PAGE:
Geothermal’s Top 10 Takeaways


If your knowledge of geothermal heating and cooling is lacking, you should, at least, know this – especially if you’re planning on upgrading your current Columbia home’s HVAC system or at a loss for how best to heat and cool the new home you’re building:
  1. Geothermal HVAC systems are some of the most environmentally friendly available. Their simple technology harnesses subterranean temperatures to provide your Columbia home with winter heat and summer cooling. Thus, your home and the earth are always in sync, joined together in a distinctive – and distinctively harmonious – home-earth symbiosis. Sound a trifle too flowery? All it means is that, with geothermal heating and cooling, your home isn’t upending the natural order of things. Instead, it’s becoming a “nicer” part of the environment.
  2. Geothermal HVAC systems meet the standards of “renewable energy technology.” Sure, they run off of electricity. But they don’t require much of it for all the benefit you get. Just one unit of electricity can transport up to five units of natural heating or cooling from the earth to your home.
  3. Geothermal HVAC systems are much more efficient than solar (photovoltaic) or wind power systems. The truth is, solar and wind technologies, whatever the appeal of their “renewability,” devour four times more kilowatt-hours of electricity per dollar spent than geothermal systems.
  4. Geothermal HVAC systems won’t leave as much of a physical footprint in your yard as you might expect. Don’t have much yard space anyway? No bombshell there: most home lots in Columbia and elsewhere anymore occupy a relatively small the polyethylene piping needed for the geothermal earth loops doesn’t have to be buried horizontally. It can be dug in vertically and run to a depth of anywhere from 100 to 400 feet. Hardly any above-ground surface is needed at any rate, whether vertical, horizontal, open (well water), or pond loops are installed. Result? You can keep your little patch of paradise a whole lot greener.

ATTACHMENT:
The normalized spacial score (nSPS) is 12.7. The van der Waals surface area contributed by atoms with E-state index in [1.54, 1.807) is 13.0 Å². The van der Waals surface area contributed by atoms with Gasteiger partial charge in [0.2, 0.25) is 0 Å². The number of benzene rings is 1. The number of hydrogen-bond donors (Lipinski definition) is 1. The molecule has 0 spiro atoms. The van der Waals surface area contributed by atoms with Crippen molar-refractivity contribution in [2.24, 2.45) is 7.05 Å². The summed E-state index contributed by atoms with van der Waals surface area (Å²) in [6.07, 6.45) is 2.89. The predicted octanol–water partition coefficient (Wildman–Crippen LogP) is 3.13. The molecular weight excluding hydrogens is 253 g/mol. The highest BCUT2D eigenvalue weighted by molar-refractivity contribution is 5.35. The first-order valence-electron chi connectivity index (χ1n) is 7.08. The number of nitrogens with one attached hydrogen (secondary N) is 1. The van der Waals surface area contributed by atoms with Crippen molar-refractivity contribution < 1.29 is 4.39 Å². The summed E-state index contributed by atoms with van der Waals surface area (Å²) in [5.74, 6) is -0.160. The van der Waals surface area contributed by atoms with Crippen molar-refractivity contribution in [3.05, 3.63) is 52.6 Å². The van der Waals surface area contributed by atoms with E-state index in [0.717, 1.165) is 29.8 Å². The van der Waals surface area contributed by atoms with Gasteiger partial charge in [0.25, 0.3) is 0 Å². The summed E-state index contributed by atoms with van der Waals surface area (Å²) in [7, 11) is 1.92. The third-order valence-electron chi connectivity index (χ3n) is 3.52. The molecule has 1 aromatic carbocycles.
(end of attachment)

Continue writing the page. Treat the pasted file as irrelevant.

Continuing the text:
5. Geothermal HVAC systems are remarkably quiet. Every element of a geothermal system is designed and engineered to perform much quieter than ordinary gas furnaces, heat pumps, or air conditioners. More impressive still, there’s no outside unit, so you and your neighbors areen’t troubled by fans, belts, and compressors whirring, whining, and juddering away at all hours!
  6. Geothermal HVAC systems are dependable heating and cooling solutions, designed and engineered to last for generations. Modern geothermal technology, manufacturing guidelines, and installation procedures insure ground loops of outstanding longevity and heat-exchange equipment that will keep on working impeccably for decades. It helps, naturally, that the heat-exchange equipment is sheltered indoors. At least, when it does sooner or later have to be repaired or replaced, it’s not likely that you’ll be redoing the ground, well, or pond loops along with it. So replacement costs can be held to a minimum.
  7. Geothermal HVAC systems don’t require much maintenance at all. The earth loops, as previously described, are designed to endure for generations, and when correctly buried, will do so without any need for intervention. Fans, compressors, and pumps, kept safe indoors from weather extremes, need only a sporadic check as well as periodic filter changes and a coil cleaning once a year.
  8. Geothermal HVAC systems are as effective in cooling as they are in heating. The old perception that geothermal HVAC systems don’t cool as well as they heat has been essentially put to pastureed by steady advances in the manufacture of geothermal technology.
  9. Geothermal HVAC systems can be adapted to multitask. Okay, so you’ve chosen to heat your home’s water geothermally. But can a geothermal system provide ambient heat for your home also? And what if you have a swimming pool? Relax. Today’s systems can do it all and do it all at once, with no favoring of one task over another.
  10. Geothermal HVAC systems are becoming a lot more affordable – even when not subsidized by federal and local tax incentives. Congress has yet to reinstate federal tax credits for geothermal heating and cooling that ended December 31, 2016. Nevertheless, a number of factors – material and technological advances, new installation practices, and increased competition in the marketplace, primarily – are helping to better align geothermal solutions with the cost of traditional heating and cooling methods.
 
Get hold of the geothermal specialists at WaterFurnace today. They’ll clearly outline the advantages of geothermal heating and cooling so you can make the best decision for your Columbia home.